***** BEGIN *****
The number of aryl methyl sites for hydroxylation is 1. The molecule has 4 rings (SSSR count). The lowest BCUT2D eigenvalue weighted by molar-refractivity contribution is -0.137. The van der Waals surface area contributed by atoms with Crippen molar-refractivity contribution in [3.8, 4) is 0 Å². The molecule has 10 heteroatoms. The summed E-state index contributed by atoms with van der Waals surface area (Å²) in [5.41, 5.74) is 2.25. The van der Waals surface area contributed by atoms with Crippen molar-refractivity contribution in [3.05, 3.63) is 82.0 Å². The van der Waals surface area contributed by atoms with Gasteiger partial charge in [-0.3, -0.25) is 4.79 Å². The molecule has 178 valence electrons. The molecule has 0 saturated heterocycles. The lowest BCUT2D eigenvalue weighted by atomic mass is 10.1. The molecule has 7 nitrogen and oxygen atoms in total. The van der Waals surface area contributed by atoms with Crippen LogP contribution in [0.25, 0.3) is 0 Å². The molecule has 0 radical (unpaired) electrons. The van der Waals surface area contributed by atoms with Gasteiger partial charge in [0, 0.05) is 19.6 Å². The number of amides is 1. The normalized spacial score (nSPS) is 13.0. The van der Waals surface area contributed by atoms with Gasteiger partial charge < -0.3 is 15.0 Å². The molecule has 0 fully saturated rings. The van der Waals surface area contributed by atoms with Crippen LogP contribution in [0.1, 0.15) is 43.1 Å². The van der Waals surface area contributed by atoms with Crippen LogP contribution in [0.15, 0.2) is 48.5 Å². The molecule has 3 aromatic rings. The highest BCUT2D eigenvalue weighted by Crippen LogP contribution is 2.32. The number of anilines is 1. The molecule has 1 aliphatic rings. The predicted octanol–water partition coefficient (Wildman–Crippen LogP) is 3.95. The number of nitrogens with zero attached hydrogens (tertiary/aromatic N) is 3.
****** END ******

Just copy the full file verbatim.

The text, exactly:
The number of aryl methyl sites for hydroxylation is 1. The molecule has 4 rings (SSSR count). The lowest BCUT2D eigenvalue weighted by molar-refractivity contribution is -0.137. The van der Waals surface area contributed by atoms with Crippen molar-refractivity contribution in [3.8, 4) is 0 Å². The molecule has 10 heteroatoms. The summed E-state index contributed by atoms with van der Waals surface area (Å²) in [5.41, 5.74) is 2.25. The van der Waals surface area contributed by atoms with Crippen molar-refractivity contribution in [3.05, 3.63) is 82.0 Å². The van der Waals surface area contributed by atoms with Gasteiger partial charge in [-0.3, -0.25) is 4.79 Å². The molecule has 178 valence electrons. The molecule has 0 saturated heterocycles. The lowest BCUT2D eigenvalue weighted by atomic mass is 10.1. The molecule has 7 nitrogen and oxygen atoms in total. The van der Waals surface area contributed by atoms with Crippen LogP contribution in [0.25, 0.3) is 0 Å². The molecule has 0 radical (unpaired) electrons. The van der Waals surface area contributed by atoms with Gasteiger partial charge in [0, 0.05) is 19.6 Å². The number of amides is 1. The normalized spacial score (nSPS) is 13.0. The van der Waals surface area contributed by atoms with Gasteiger partial charge < -0.3 is 15.0 Å². The molecule has 0 fully saturated rings. The van der Waals surface area contributed by atoms with Crippen LogP contribution in [0.1, 0.15) is 43.1 Å². The van der Waals surface area contributed by atoms with Crippen LogP contribution in [0.15, 0.2) is 48.5 Å². The molecule has 3 aromatic rings. The highest BCUT2D eigenvalue weighted by Crippen LogP contribution is 2.32. The number of anilines is 1. The molecule has 1 aliphatic rings. The predicted octanol–water partition coefficient (Wildman–Crippen LogP) is 3.95. The number of nitrogens with zero attached hydrogens (tertiary/aromatic N) is 3.